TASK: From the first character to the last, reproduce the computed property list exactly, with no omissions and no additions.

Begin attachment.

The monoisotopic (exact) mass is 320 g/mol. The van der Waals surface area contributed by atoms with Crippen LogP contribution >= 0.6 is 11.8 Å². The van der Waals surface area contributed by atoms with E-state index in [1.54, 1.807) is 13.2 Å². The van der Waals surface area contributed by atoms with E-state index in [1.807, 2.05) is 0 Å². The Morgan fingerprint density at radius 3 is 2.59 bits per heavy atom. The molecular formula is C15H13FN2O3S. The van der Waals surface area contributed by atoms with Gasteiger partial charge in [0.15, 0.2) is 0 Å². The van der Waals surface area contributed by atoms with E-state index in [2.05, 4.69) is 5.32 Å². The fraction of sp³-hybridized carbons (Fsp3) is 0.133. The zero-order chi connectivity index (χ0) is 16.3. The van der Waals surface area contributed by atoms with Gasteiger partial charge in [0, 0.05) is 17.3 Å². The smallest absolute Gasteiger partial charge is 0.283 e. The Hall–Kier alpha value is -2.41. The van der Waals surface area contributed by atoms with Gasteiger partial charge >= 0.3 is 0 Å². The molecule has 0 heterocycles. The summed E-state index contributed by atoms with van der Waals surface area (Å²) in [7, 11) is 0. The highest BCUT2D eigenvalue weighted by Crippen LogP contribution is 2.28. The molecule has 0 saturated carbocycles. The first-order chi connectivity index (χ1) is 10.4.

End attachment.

The monoisotopic (exact) mass is 320 g/mol. The van der Waals surface area contributed by atoms with Crippen LogP contribution >= 0.6 is 11.8 Å². The van der Waals surface area contributed by atoms with E-state index in [1.54, 1.807) is 13.2 Å². The van der Waals surface area contributed by atoms with E-state index in [1.807, 2.05) is 0 Å². The Morgan fingerprint density at radius 3 is 2.59 bits per heavy atom. The molecular formula is C15H13FN2O3S. The van der Waals surface area contributed by atoms with Gasteiger partial charge in [0.15, 0.2) is 0 Å². The van der Waals surface area contributed by atoms with E-state index in [2.05, 4.69) is 5.32 Å². The fraction of sp³-hybridized carbons (Fsp3) is 0.133. The zero-order chi connectivity index (χ0) is 16.3. The van der Waals surface area contributed by atoms with Gasteiger partial charge in [0, 0.05) is 17.3 Å². The smallest absolute Gasteiger partial charge is 0.283 e. The Hall–Kier alpha value is -2.41. The van der Waals surface area contributed by atoms with Gasteiger partial charge >= 0.3 is 0 Å². The molecule has 0 heterocycles. The summed E-state index contributed by atoms with van der Waals surface area (Å²) in [7, 11) is 0. The highest BCUT2D eigenvalue weighted by Crippen LogP contribution is 2.28. The molecule has 0 saturated carbocycles. The first-order chi connectivity index (χ1) is 10.4.